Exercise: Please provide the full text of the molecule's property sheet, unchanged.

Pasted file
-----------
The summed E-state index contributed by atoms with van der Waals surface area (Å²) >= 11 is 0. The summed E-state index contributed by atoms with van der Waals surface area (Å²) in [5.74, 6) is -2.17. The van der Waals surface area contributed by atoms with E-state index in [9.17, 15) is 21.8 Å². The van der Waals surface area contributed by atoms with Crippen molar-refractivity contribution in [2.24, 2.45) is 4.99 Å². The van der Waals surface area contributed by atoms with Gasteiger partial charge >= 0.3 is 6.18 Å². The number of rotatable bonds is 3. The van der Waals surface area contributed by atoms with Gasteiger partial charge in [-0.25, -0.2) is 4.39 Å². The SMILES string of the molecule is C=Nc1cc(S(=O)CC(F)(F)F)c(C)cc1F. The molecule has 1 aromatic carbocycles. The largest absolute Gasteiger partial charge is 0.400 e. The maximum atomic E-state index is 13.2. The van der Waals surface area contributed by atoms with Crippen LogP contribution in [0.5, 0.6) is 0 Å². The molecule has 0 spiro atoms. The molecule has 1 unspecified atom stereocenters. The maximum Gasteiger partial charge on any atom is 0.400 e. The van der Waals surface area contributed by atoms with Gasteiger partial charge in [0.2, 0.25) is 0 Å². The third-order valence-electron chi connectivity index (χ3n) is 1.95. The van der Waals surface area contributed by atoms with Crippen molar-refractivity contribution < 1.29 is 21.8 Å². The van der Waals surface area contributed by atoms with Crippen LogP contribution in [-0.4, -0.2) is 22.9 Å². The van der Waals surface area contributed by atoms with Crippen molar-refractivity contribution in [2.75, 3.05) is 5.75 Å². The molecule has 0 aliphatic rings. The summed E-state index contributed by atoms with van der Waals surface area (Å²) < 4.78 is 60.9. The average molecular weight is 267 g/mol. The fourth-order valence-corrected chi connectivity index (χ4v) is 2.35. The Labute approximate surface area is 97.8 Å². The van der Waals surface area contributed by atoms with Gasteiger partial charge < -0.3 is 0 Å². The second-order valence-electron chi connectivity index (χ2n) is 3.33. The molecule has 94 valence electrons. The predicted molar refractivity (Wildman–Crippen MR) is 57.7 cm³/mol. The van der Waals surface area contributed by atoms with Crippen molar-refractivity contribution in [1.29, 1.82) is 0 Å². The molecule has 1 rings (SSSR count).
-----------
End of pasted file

The summed E-state index contributed by atoms with van der Waals surface area (Å²) >= 11 is 0. The summed E-state index contributed by atoms with van der Waals surface area (Å²) in [5.74, 6) is -2.17. The van der Waals surface area contributed by atoms with E-state index in [9.17, 15) is 21.8 Å². The van der Waals surface area contributed by atoms with Crippen molar-refractivity contribution in [2.24, 2.45) is 4.99 Å². The van der Waals surface area contributed by atoms with Gasteiger partial charge >= 0.3 is 6.18 Å². The number of rotatable bonds is 3. The van der Waals surface area contributed by atoms with Gasteiger partial charge in [-0.25, -0.2) is 4.39 Å². The SMILES string of the molecule is C=Nc1cc(S(=O)CC(F)(F)F)c(C)cc1F. The molecule has 1 aromatic carbocycles. The largest absolute Gasteiger partial charge is 0.400 e. The maximum atomic E-state index is 13.2. The van der Waals surface area contributed by atoms with Crippen LogP contribution in [0.5, 0.6) is 0 Å². The molecule has 0 spiro atoms. The molecule has 1 unspecified atom stereocenters. The maximum Gasteiger partial charge on any atom is 0.400 e. The van der Waals surface area contributed by atoms with Gasteiger partial charge in [0.2, 0.25) is 0 Å². The third-order valence-electron chi connectivity index (χ3n) is 1.95. The van der Waals surface area contributed by atoms with Crippen molar-refractivity contribution < 1.29 is 21.8 Å². The van der Waals surface area contributed by atoms with Crippen LogP contribution in [-0.4, -0.2) is 22.9 Å². The van der Waals surface area contributed by atoms with Crippen molar-refractivity contribution in [2.75, 3.05) is 5.75 Å². The molecule has 0 aliphatic rings. The summed E-state index contributed by atoms with van der Waals surface area (Å²) < 4.78 is 60.9. The average molecular weight is 267 g/mol. The fourth-order valence-corrected chi connectivity index (χ4v) is 2.35. The Labute approximate surface area is 97.8 Å². The van der Waals surface area contributed by atoms with Gasteiger partial charge < -0.3 is 0 Å². The second-order valence-electron chi connectivity index (χ2n) is 3.33. The molecule has 94 valence electrons. The predicted molar refractivity (Wildman–Crippen MR) is 57.7 cm³/mol. The van der Waals surface area contributed by atoms with Crippen molar-refractivity contribution in [1.29, 1.82) is 0 Å². The molecule has 1 rings (SSSR count).